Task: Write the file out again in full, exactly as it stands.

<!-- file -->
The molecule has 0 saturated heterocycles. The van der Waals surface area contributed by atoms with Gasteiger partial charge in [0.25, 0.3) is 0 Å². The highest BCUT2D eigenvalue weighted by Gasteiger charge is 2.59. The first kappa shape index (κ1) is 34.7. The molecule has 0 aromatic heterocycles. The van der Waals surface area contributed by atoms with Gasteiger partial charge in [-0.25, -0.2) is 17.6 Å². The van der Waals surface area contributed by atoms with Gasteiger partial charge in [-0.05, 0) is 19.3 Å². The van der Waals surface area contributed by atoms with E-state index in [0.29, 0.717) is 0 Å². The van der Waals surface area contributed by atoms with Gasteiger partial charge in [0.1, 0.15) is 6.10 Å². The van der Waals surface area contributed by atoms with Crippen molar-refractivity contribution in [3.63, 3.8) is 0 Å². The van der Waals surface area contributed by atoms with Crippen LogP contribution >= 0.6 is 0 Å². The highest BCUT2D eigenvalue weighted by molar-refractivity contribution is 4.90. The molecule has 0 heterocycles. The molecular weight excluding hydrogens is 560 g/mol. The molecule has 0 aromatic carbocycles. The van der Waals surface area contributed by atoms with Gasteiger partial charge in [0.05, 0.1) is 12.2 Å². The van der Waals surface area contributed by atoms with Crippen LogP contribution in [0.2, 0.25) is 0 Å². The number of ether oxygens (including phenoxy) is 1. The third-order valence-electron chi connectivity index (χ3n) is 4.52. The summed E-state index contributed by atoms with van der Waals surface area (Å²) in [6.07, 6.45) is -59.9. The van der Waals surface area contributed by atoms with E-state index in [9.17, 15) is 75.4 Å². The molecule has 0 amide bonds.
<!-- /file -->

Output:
The molecule has 0 saturated heterocycles. The van der Waals surface area contributed by atoms with Gasteiger partial charge in [0.25, 0.3) is 0 Å². The highest BCUT2D eigenvalue weighted by Gasteiger charge is 2.59. The first kappa shape index (κ1) is 34.7. The molecule has 0 aromatic heterocycles. The van der Waals surface area contributed by atoms with Gasteiger partial charge in [-0.25, -0.2) is 17.6 Å². The van der Waals surface area contributed by atoms with Gasteiger partial charge in [-0.05, 0) is 19.3 Å². The van der Waals surface area contributed by atoms with E-state index in [0.29, 0.717) is 0 Å². The van der Waals surface area contributed by atoms with Gasteiger partial charge in [0.1, 0.15) is 6.10 Å². The van der Waals surface area contributed by atoms with Crippen molar-refractivity contribution in [3.63, 3.8) is 0 Å². The van der Waals surface area contributed by atoms with Crippen LogP contribution >= 0.6 is 0 Å². The highest BCUT2D eigenvalue weighted by molar-refractivity contribution is 4.90. The molecule has 0 heterocycles. The molecular weight excluding hydrogens is 560 g/mol. The molecule has 0 aromatic carbocycles. The van der Waals surface area contributed by atoms with Gasteiger partial charge in [0.05, 0.1) is 12.2 Å². The van der Waals surface area contributed by atoms with Crippen LogP contribution in [0.2, 0.25) is 0 Å². The number of ether oxygens (including phenoxy) is 1. The third-order valence-electron chi connectivity index (χ3n) is 4.52. The summed E-state index contributed by atoms with van der Waals surface area (Å²) in [6.07, 6.45) is -59.9. The van der Waals surface area contributed by atoms with E-state index in [9.17, 15) is 75.4 Å². The molecule has 0 amide bonds.